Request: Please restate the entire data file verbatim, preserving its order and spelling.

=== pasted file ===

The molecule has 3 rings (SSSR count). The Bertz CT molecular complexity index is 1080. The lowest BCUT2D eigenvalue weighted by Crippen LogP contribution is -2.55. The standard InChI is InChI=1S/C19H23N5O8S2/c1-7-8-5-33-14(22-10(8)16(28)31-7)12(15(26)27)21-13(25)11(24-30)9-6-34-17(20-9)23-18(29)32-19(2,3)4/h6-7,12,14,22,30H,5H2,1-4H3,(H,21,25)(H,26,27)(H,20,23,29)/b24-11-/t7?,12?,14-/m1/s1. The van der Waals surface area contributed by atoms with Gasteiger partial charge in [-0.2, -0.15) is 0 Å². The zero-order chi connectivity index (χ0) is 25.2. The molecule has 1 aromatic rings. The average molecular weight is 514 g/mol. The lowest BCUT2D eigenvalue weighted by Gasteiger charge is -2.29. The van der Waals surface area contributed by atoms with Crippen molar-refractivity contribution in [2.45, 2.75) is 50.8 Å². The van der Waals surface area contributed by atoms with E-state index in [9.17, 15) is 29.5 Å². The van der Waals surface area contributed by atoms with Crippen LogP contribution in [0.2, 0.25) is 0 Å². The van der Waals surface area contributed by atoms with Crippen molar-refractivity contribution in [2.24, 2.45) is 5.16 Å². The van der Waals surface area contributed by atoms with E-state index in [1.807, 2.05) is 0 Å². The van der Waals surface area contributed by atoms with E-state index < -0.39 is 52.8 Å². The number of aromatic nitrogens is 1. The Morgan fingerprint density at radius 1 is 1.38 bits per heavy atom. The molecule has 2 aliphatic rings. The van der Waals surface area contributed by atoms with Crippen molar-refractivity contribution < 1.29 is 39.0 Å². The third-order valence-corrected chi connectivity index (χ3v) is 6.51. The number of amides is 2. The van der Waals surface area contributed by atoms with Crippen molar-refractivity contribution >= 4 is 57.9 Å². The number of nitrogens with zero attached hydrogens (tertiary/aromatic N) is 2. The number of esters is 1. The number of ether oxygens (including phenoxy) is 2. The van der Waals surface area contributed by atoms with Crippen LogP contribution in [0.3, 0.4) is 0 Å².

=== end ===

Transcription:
The molecule has 3 rings (SSSR count). The Bertz CT molecular complexity index is 1080. The lowest BCUT2D eigenvalue weighted by Crippen LogP contribution is -2.55. The standard InChI is InChI=1S/C19H23N5O8S2/c1-7-8-5-33-14(22-10(8)16(28)31-7)12(15(26)27)21-13(25)11(24-30)9-6-34-17(20-9)23-18(29)32-19(2,3)4/h6-7,12,14,22,30H,5H2,1-4H3,(H,21,25)(H,26,27)(H,20,23,29)/b24-11-/t7?,12?,14-/m1/s1. The van der Waals surface area contributed by atoms with Gasteiger partial charge in [-0.2, -0.15) is 0 Å². The zero-order chi connectivity index (χ0) is 25.2. The molecule has 1 aromatic rings. The average molecular weight is 514 g/mol. The lowest BCUT2D eigenvalue weighted by Gasteiger charge is -2.29. The van der Waals surface area contributed by atoms with Crippen molar-refractivity contribution in [2.45, 2.75) is 50.8 Å². The van der Waals surface area contributed by atoms with E-state index in [9.17, 15) is 29.5 Å². The van der Waals surface area contributed by atoms with Crippen LogP contribution in [0.2, 0.25) is 0 Å². The van der Waals surface area contributed by atoms with Crippen molar-refractivity contribution in [2.24, 2.45) is 5.16 Å². The van der Waals surface area contributed by atoms with E-state index in [1.807, 2.05) is 0 Å². The van der Waals surface area contributed by atoms with E-state index < -0.39 is 52.8 Å². The number of aromatic nitrogens is 1. The Morgan fingerprint density at radius 1 is 1.38 bits per heavy atom. The molecule has 2 aliphatic rings. The van der Waals surface area contributed by atoms with Crippen molar-refractivity contribution < 1.29 is 39.0 Å². The third-order valence-corrected chi connectivity index (χ3v) is 6.51. The number of amides is 2. The van der Waals surface area contributed by atoms with Crippen molar-refractivity contribution >= 4 is 57.9 Å². The number of nitrogens with zero attached hydrogens (tertiary/aromatic N) is 2. The number of esters is 1. The number of ether oxygens (including phenoxy) is 2. The van der Waals surface area contributed by atoms with Crippen LogP contribution in [0.3, 0.4) is 0 Å².